In Germany, and in the most industrial countries, the use of blast furnace and steel slags as an aggregate for civil engineering, for metallurgical use and as fertiliser has a very long tradition. Since the introduction of the basic oxygen steel making furnace (BOF) process and the electric arc furnace (EAF) process the German steel industry started extensive research on the development of fields of application for BOF and EAF slags. These investigations have been mainly performed by Forschungsgemeinschaft Eisenhüttenschlacken e. V. (FEhS), the Research Association for blast furnace and steel slags. Today steel slags are well characterised and long-term experienced materials mainly used as aggregates for road construction (e.g. asphaltic or unbound layers), as armour-stones for hydraulic engineering constructions (e.g. stabilisation of shores), and as fertiliser for agriculture purposes. These multifarious fields of application could only be achieved because the steelworks influence the quality of slags by a careful selection of raw materials and a suitable process route. Furthermore, subsequent procedures like a treatment of the liquid slag, an appropriate heat treatment and a suitable processing have been developed to ensure that the quality of steel slags is always adequate for the end use. Depending on the respective field of application, the suitability of steel slags has to be proven by determining the technical properties, as well as the environmental compatibility. For this reason test methods have been developed to evaluate the technical properties especially the volume stability and the environmental behaviour. To evaluate the volume stability a suitable test (steam test) has been developed and the results from laboratory tests were compared with the behaviour of steel slags under practical conditions, e.g. in a road. To determine the environmental behaviour leaching tests have been developed. In the meanwhile most of these test methods are drafted or already accepted as a CEN standard and are used for a continuous quality control. Usually the suitability of steel slags is stated by fulfilling the requirements of national and/or international standards and regulations. Based on these standards and regulations in Germany in 1998 about 97% of the produced steel slags have been used as aggregates for road construction (e.g. as surface layer, road base and sub base for high trafficked roads), ways, earthworks, and armourstones for hydraulic structures. Consistent to the successful long-term experience not only products of steel slags but also products of blast furnace slags have been eliminated from the European Waste Catalogue and the European Shipment of Waste Regulation of the European Community, as well as from the lists of OECD for transfrontier movements by the decision of the OECD-Council from 21 September, 1995.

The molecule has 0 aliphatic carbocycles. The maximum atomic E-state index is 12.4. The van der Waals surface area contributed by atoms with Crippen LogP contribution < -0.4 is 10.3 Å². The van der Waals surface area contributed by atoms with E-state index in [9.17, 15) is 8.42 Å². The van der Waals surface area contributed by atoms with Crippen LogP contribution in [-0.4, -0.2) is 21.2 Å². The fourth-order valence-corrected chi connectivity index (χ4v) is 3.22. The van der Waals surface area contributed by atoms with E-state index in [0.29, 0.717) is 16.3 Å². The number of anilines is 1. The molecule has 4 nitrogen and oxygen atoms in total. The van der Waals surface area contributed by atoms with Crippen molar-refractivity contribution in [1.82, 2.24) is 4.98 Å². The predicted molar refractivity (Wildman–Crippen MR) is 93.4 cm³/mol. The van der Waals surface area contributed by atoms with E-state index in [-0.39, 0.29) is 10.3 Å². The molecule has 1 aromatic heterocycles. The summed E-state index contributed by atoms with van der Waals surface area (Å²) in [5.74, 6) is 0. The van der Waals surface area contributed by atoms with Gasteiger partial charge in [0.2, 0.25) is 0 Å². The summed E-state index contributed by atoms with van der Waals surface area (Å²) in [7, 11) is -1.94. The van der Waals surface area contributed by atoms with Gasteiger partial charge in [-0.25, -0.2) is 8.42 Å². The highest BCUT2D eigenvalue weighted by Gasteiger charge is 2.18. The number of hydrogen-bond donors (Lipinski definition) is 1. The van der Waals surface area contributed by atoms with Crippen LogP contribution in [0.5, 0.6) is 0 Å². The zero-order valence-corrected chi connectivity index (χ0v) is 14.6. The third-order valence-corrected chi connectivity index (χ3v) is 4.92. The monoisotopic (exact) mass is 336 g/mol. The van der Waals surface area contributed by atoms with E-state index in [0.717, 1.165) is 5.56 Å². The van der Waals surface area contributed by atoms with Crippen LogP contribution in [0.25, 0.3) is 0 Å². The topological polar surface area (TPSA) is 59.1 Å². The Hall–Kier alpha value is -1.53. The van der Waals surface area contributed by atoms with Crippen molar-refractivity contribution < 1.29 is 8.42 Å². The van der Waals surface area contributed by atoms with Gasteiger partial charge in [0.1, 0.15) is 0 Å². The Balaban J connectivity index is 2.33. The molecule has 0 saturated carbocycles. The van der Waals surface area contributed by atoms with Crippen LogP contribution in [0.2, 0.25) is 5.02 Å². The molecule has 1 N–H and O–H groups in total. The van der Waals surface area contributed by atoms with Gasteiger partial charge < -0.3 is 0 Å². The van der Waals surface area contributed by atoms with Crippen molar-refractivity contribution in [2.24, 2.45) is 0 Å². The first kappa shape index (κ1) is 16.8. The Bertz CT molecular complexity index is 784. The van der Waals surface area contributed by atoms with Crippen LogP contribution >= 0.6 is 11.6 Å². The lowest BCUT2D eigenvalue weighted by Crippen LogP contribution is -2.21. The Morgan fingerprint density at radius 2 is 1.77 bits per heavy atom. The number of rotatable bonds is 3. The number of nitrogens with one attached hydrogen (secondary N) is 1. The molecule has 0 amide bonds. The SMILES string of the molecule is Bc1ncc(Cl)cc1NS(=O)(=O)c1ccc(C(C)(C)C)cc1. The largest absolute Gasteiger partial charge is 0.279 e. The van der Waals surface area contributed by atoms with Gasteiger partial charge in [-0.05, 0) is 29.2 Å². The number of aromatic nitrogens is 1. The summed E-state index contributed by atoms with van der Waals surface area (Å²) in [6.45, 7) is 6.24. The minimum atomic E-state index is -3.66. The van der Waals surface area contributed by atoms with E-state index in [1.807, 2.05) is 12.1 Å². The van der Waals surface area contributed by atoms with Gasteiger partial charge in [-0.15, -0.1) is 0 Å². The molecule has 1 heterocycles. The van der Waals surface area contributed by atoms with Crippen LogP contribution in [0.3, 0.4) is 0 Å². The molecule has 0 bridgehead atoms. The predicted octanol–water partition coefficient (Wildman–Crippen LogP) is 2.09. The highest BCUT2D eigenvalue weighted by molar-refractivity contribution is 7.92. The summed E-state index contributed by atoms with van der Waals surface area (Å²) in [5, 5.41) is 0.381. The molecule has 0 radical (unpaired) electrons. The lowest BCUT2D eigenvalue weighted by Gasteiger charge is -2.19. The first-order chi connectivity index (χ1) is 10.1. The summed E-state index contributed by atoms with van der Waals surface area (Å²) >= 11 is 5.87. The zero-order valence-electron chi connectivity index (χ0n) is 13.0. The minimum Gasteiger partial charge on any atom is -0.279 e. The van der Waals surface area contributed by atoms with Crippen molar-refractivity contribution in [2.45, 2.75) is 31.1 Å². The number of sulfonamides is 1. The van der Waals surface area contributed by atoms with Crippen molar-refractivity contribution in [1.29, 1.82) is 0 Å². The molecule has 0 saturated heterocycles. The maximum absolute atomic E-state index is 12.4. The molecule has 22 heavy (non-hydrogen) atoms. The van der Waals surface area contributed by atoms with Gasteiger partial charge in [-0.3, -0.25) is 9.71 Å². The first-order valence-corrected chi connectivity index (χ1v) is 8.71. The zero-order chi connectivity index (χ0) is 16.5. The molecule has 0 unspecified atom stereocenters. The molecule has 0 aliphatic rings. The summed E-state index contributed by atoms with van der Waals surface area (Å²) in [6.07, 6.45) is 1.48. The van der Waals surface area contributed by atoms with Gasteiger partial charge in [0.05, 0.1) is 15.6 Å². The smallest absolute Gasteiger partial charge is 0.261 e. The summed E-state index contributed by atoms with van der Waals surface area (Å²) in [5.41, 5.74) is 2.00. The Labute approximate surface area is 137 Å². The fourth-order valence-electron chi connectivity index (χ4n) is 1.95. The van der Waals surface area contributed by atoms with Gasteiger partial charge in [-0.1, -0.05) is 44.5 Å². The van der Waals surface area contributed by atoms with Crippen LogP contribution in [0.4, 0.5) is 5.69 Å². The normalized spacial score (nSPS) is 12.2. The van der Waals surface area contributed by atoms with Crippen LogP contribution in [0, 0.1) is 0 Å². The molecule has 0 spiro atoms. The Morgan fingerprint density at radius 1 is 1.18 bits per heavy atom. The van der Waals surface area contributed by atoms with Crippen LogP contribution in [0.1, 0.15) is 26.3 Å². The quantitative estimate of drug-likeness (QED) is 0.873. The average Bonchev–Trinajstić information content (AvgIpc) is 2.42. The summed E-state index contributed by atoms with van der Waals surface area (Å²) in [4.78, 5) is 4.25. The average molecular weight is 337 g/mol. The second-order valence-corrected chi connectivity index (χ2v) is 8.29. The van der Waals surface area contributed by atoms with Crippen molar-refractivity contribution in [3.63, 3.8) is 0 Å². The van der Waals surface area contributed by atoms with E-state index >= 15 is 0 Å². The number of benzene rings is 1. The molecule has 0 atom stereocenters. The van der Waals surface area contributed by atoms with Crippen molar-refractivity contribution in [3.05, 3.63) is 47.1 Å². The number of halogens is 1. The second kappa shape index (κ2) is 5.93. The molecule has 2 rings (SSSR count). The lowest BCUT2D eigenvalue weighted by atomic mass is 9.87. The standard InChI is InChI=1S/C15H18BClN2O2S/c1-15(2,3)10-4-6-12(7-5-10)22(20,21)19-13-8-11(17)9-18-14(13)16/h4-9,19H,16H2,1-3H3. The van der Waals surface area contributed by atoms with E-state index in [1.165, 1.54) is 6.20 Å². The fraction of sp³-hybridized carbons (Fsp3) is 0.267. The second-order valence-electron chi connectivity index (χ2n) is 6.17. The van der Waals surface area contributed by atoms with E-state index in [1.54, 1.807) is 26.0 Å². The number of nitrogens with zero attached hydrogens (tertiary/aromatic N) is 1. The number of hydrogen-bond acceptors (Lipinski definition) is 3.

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              Steel Slag—Its Production, Processing, Characteristics, and Cementitious Properties

               Caijun Shi (2004)
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                Author and article information

                Journal
                Materials (Basel)
                Materials (Basel)
                materials
                Materials
                MDPI
                1996-1944
                24 September 2020
                October 2020
                : 13
                : 19
                Affiliations
                [1 ]Charles E. Via, Jr. Department of Civil and Environmental Engineering, Virginia Polytechnic Institute and State University, 750 Drillfield Drive, Blacksburg, VA 24061, USA; ebenfanijo@ 123456vt.edu
                [2 ]Department of Civil and Environmental Engineering, University of Illinois at Urbana-Champaign, 205 N. Mathews Avenue, Urbana, IL 61801, USA; singhvi3@ 123456illinois.edu (P.S.); tutumlue@ 123456illinois.edu (E.T.)
                Author notes
                [* ]Correspondence: asbrand@ 123456vt.edu
                Article
                materials-13-04251
                10.3390/ma13194251
                7579171
                32987699
                © 2020 by the authors.

                Licensee MDPI, Basel, Switzerland. This article is an open access article distributed under the terms and conditions of the Creative Commons Attribution (CC BY) license ( http://creativecommons.org/licenses/by/4.0/).